Ethos - SEC Forecast
Ethos – SEC Forecast

Perpetual progress

Recognising shortcomings at the present time is essential so that cold store owners can select the appropriate equipment which can bring a facility into the 21st century. However, it shouldn’t be regarded as a mere box-ticking exercise that can be completed once and then forgotten about. Instead, analysis and optimisation tweaks must be performed regularly throughout the entire operational lifetime of a system.

The technology is already available to make this idea achievable. Modern programmable logic controllers (PLCs) are capable of optimising refrigeration performance based on operating conditions. Data collected by the PLC in real time can also be sent to cloud-based platforms for interpretation, analysis and evaluation. This helps pinpoint inefficiencies and implement actions to rectify them. It can also predict issues before they become a threat to the operation so that preventative measures can be taken. As such, this type of AI and data analytics visualisation software is adept at ensuring the refrigeration hardware works reliably and at optimum efficiency for the maximum amount of time possible.

There are further benefits to be realised through closer collaboration between different disciplines, businesses and sectors. For example, most of the energy extracted and used during cooling operations is discarded to the environment by cooling towers or condensers. If this waste heat can be captured and redirected to other areas of the business which can utilise it – or even recycled into district heating networks or adjacent business or residential buildings – then efficiency can be bolstered further and energy consumption (and emissions) diminished further.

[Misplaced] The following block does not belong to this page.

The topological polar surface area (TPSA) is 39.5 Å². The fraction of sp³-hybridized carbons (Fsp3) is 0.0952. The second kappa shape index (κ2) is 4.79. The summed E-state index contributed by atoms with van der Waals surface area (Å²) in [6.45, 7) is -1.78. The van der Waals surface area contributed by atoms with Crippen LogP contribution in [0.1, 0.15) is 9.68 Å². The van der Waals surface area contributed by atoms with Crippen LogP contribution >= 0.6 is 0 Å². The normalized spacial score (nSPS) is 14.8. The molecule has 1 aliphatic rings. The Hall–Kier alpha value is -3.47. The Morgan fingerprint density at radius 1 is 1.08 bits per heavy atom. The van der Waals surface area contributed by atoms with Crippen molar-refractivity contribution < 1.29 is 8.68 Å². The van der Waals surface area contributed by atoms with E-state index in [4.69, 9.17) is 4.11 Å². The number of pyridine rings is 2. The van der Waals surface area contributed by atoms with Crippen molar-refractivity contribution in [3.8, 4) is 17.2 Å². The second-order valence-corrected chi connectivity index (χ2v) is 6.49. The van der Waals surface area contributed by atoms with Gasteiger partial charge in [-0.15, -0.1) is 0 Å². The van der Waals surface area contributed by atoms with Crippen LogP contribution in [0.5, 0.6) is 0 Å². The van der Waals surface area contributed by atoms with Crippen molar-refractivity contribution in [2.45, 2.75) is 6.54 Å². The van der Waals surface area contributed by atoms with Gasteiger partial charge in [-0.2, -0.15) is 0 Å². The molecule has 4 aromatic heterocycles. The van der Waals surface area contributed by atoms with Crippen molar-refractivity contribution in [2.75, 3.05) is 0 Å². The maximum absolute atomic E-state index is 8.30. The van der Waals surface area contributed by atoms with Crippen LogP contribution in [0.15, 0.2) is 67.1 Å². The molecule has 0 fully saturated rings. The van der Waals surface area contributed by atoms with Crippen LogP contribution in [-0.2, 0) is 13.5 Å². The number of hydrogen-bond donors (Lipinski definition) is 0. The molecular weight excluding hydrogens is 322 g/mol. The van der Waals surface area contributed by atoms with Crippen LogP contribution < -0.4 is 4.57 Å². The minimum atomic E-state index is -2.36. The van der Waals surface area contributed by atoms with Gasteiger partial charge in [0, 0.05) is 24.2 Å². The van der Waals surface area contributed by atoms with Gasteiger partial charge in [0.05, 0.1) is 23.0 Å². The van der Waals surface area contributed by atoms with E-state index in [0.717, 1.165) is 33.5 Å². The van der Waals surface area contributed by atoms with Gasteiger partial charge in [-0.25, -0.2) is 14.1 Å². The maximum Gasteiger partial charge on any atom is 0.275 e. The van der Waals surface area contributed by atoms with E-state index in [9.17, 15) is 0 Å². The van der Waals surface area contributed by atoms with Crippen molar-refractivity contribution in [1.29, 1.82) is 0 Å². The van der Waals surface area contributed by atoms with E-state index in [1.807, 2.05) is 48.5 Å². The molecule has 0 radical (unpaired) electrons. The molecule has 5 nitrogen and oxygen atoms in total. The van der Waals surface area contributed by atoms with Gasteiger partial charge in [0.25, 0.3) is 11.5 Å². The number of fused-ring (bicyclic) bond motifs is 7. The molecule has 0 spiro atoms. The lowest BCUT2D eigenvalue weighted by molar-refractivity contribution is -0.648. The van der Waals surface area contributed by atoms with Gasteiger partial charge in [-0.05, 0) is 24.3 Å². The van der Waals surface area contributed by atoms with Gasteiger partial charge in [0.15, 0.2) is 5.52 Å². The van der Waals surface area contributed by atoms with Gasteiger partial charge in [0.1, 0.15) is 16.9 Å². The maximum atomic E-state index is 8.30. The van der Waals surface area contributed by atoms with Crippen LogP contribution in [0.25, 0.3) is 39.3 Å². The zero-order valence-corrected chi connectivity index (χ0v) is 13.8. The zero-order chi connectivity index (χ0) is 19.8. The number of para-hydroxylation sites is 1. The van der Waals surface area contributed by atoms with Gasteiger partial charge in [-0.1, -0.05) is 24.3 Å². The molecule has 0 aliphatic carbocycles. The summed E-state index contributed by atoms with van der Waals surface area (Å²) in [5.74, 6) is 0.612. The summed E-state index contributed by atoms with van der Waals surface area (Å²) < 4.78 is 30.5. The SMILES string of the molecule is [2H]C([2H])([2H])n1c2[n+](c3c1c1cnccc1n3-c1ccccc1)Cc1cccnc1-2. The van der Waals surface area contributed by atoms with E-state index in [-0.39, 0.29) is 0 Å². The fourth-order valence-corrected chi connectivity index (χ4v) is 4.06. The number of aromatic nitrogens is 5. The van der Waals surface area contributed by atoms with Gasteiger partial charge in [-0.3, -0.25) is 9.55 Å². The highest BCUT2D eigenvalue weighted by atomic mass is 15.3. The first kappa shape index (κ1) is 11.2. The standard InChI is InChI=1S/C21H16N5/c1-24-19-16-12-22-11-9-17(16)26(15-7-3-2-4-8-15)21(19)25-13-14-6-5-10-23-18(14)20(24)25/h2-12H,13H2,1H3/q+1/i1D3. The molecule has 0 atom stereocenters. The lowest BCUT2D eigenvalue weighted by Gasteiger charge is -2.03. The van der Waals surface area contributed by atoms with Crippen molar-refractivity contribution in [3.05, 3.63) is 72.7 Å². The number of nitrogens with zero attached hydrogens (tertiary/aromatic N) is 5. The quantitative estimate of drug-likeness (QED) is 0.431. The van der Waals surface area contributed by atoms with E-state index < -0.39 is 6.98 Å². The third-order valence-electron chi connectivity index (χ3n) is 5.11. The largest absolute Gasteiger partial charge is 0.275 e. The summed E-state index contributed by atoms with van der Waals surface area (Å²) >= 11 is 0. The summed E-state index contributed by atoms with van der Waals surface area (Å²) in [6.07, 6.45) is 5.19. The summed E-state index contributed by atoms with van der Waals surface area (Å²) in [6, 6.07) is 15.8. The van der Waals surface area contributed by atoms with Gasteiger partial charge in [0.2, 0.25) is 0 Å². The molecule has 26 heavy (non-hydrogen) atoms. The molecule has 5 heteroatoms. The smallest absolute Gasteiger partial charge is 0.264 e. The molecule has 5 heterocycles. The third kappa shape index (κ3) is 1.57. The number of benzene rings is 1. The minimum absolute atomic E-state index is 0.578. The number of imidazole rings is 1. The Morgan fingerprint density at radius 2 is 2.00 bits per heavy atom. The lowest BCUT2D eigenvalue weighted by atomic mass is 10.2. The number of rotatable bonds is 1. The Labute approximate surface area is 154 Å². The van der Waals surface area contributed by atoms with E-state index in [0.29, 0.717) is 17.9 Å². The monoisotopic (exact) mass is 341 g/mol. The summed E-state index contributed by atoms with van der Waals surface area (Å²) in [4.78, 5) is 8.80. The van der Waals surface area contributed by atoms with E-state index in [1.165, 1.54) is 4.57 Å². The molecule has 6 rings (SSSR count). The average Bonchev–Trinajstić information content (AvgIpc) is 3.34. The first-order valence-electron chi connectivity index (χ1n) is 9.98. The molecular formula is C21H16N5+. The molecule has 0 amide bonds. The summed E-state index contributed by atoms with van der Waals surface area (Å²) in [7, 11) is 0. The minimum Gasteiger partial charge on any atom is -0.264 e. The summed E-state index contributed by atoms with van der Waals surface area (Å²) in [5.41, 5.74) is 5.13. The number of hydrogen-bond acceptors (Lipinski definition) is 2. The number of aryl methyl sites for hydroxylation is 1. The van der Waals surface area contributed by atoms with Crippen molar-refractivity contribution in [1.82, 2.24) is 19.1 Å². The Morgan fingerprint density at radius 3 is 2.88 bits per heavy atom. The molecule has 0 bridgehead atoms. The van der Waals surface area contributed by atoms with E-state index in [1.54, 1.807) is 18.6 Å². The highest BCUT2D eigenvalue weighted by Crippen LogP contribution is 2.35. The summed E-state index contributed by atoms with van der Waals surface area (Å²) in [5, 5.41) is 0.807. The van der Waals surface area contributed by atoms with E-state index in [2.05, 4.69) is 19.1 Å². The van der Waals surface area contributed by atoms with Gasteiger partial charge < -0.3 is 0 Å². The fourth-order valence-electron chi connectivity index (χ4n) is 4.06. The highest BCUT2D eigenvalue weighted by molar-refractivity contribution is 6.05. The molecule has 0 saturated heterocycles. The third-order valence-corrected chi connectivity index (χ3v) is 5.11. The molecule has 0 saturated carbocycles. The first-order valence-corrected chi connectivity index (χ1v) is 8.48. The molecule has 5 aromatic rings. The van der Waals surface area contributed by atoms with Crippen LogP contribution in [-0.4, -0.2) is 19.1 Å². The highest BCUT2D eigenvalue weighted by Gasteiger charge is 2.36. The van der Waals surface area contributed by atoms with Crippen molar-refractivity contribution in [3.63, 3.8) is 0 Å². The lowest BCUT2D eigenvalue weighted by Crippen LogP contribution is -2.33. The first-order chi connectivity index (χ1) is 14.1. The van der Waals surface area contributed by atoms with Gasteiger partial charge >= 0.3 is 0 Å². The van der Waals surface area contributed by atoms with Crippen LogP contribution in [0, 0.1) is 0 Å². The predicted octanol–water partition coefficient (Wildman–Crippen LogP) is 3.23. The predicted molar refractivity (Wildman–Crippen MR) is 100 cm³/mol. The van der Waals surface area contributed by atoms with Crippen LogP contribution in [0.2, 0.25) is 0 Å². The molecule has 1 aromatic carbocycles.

Seeing the bigger picture

For many business owners, comprehending a clear route towards a net zero landscape within the next 30 years might seem like an insurmountable obstacle at the present time. However, the positive steps taken thus far, and the progress that has been realised as a result, should provide the momentum and incentive that companies within the cold chain sector need to plan for the inevitably increasing demands of the future.

Likewise, recent price increases in gas and electricity should make the decision to invest in AI and data driven technologies a no brainer. Combining digitalisation and people intelligence to unlock the power of data represents a huge opportunity for cold chain operators to reduce energy consumption through intelligent, unbiased recommendations.

The road ahead is not a straightforward or simple one to traverse. Nonetheless, a combination of improved data analysis techniques, the latest in sustainably-minded equipment, more efficient practices and a more holistic approach to the carbon footprint not just of an individual company, but the industry as a whole, is guaranteed to reap impressive rewards. Such an approach will not only benefit the environment but also the balance sheet, since fewer emissions are a direct result of reduced energy consumption.

Climate change and global overheating may well be the biggest threat of the modern era and reaching net zero is likely to comprise a difficult challenge in itself. But difficulty is not impossibility and with the right attitude and determination, backed by the most forward-thinking technological tools, equipment and maintenance techniques, decarbonising the sector is certainly within our grasp.

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Mapping the path to net zero in the industrial refrigeration sector